Opinion/Letters: 'Exploiting people for political stunts tells you all you need to know'


What kind of people treat others (women, men and children) with such disrespect and cruelty that they lie to them, tell them they’re going to Boston for work, and then put them on a plane and send them — as if they were cargo materials — to an island completely unannounced. Not even coordinating with officials or having the decency to notify anyone else that these human beings were going to be arriving there. The only place they notified was Fox News! Exploiting people for political stunts tells you all you need to know about them. They are nothing but unscrupulous cowards!

Thankfully, the great people of Martha's Vineyard welcomed and cared for these migrants with dignity kindness and warmth. This type of decency, humanity and respect is so needed to be restored to our entire country. Our nation is crying for it.

Gwen Johnson, Harwich

Here's a T-shirt that's available now:




No thanks. I'll pass.

Mike Rice,South Wellfleet

Say 'no' to power cable at Dowses Beach

On September 6, the Osterville Village Association invited Avangrid Renewables to meet with local citizens regarding its plan to land a submarine power cable at Dowses Beach. Barnstable, which has already endured such a project at Covell’s Beach, has agreed to a second industrial-scale construction project on the west end of Craigville Beach and is now facing an even larger, by a third, project at Dowses.

All of our beaches are beautiful and treasured by those who make this town their home. But in terms of quiet beauty, accessibility, and environmental fragility, Dowses is unique. The causeway, East Bay and Phinneys Bay, the fishing pier and boat channel, the dune system and abundant wildlife — all will be endangered by Avangrid’s proposed multi-year, heavy-duty construction project. Barnstable seems proud of saying “yes” to giant power cable landings. We should all say “no” to this one.

Susanne Conley, Osterville

Orleans accepting CPA grant requests

This afternoon was one of those magic days we regularly get in the fall on Cape Cod. Bright and cool. Everything sparkled.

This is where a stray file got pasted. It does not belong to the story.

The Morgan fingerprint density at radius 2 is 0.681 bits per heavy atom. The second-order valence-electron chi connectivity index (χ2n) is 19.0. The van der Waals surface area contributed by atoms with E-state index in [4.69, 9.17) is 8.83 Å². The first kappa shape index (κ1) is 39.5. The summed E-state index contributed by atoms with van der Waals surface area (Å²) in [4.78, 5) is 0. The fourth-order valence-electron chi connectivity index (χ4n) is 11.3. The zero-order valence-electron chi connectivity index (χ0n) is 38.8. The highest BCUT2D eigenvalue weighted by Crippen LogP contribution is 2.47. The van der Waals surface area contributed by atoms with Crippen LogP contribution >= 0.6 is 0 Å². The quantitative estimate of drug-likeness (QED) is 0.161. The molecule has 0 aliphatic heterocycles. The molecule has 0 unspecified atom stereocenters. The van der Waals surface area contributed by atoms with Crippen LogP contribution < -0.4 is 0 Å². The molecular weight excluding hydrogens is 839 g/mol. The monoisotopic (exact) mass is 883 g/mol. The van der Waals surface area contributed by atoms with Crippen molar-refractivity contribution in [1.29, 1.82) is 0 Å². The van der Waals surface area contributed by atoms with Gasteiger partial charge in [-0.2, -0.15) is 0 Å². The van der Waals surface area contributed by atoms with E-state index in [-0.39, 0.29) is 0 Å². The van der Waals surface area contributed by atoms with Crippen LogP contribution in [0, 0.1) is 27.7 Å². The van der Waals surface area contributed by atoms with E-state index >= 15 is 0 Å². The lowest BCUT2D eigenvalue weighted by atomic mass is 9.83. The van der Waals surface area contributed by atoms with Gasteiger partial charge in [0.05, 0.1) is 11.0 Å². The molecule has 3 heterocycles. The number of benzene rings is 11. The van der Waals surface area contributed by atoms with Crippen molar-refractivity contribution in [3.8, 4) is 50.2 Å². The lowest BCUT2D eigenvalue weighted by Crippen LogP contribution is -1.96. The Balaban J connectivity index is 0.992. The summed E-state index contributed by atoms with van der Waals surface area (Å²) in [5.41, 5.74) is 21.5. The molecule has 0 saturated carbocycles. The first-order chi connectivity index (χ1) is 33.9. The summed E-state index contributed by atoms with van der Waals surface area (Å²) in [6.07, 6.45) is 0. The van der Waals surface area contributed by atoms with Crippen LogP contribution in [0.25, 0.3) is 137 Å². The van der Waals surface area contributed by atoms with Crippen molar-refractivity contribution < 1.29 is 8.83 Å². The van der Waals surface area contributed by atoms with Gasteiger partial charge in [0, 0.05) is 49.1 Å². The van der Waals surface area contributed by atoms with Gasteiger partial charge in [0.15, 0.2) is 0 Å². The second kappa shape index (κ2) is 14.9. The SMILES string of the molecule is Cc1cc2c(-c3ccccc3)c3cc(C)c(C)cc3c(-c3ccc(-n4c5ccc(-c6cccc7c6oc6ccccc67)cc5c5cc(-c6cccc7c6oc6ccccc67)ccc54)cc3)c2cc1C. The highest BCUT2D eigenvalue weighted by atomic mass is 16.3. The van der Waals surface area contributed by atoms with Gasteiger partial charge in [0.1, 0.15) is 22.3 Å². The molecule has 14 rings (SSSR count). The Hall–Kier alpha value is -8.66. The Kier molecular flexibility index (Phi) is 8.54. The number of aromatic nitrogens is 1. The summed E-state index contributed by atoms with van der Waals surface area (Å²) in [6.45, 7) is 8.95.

An afternoon bike tour of Orleans brought into focus some of the special, positive acts our neighbors have facilitated through their support of the Community Preservation Act: the village for autistic adults, the newly renovated steeple at the Federated Church in East Orleans, a story trail for children in an open space area, umbrellas at the playground at the middle school, progress on improvements to the Veterans Memorial Park, upgraded safety and new access to the Cape Cod Bike trail. These examples give just a taste of the much wider universe of quality-enhancing, CPA-assisted activities that Orleans has benefitted from since joining the program in 2005.

The Orleans Community Preservation Committee is now starting a process to solicit and review a new round of grant applications in its core areas of open space, affordable housing, recreation, and historic preservation.

Details on the application process and application forms are found at the Committee’s website. This year the deadline for applications is Nov. 21, 2022. The Committee welcomes applications from a variety of sources including local nonprofits, town committees and citizens.

Members of the Committee stand ready to answer any questions potential applicants might have.

Walter North, Chair, Orleans Community Preservation Committee

This article originally appeared on Cape Cod Times: Opinion/Letters:'Unscrupulous cowards' use people as political stunts